After feeling pretty good about the 4.60% APY I described getting at an online savings account at OneUnited (though that rate has dropped since earlier in the week!), I found an article in the April issue of Kiplinger’s reporting that Monroe Bank and Trust was recently paying 6% on a checking account. Looking at its website today, Monroe is currently paying 5.01% APY on its Ultra High Interest Performance Checking account. The account has no minimum balance, includes free starter checks and a debit card, and has no ATM fees.
There are at least two catches. First, the 5.01% APY is on your balance up to $25,000—and then drops to 1.01% APY. Second, you apparently have to make 15 debit-card purchases and have at least one direct deposit during each statement cycle. It was not quickly clear from the website how long a statement cycle is. And if you don’t fulfill those requirements, your interest is only 0.25% APY.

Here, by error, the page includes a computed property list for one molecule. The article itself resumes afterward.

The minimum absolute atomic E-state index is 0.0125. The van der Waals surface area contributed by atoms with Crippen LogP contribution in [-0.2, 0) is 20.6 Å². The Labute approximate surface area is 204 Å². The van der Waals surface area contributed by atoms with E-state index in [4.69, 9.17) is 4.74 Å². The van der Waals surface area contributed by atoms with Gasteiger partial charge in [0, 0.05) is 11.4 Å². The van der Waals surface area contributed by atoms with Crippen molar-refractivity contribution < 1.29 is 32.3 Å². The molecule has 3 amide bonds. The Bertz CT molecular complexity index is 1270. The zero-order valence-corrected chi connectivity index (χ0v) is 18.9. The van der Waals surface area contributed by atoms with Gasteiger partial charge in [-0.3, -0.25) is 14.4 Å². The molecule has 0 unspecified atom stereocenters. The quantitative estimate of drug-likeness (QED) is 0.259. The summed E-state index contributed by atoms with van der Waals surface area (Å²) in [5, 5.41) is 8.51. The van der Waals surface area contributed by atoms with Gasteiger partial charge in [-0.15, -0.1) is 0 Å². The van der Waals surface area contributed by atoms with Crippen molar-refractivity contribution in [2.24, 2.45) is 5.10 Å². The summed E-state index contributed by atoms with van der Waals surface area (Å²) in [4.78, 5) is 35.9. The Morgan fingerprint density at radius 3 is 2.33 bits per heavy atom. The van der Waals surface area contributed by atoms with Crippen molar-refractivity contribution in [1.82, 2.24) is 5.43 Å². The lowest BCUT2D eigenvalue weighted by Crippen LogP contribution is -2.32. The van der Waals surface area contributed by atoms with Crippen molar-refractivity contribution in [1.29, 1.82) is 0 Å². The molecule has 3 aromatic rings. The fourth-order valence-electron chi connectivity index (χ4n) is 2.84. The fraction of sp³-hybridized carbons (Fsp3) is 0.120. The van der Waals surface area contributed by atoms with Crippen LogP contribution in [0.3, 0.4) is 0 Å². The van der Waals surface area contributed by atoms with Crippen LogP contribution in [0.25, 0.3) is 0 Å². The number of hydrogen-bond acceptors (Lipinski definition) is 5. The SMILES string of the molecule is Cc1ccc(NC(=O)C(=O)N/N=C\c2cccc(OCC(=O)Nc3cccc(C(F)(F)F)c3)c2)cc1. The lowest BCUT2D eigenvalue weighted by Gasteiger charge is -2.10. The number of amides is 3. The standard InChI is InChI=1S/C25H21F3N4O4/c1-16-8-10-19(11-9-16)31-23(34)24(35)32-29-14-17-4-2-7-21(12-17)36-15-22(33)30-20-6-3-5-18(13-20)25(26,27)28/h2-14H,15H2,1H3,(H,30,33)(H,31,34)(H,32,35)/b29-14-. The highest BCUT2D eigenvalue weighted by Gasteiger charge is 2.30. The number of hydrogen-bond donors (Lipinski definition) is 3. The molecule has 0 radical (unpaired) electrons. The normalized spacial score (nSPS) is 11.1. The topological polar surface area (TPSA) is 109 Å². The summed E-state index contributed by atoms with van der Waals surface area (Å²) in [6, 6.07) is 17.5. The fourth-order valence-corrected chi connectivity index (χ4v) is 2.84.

Those limitations and requirements actually seem like a pretty big pain in the rear to me. Fortunately, the Kiplinger’s article lists a few other deals on interest checking accounts at online banks; and they don’t all have quite those limitations and requirements. Here are some of the ones that stood out to me that appeared from their websites to be paying over 3.00% APY: City National Bank’s Reward Checking account (3.28% APY, requires 10 debit-card purchases and 1 direct deposit each month); EverBank’s FreeNet Checking (4.51% APY introductory rate; 3.01-4.51% APY after that, depending on your balance); ING Direct’s Electric Orange checking account (2.25-4.00% APY, depending on your balance—but doesn’t go over 3.00% until your balance hits $50,000); Salem Five Direct’s eOne checking account (3.50-4.00% APY, depending on your balance, but only on balances under $1 million); and Schwab Bank’s High Yield Investor checking account (3.01% APY).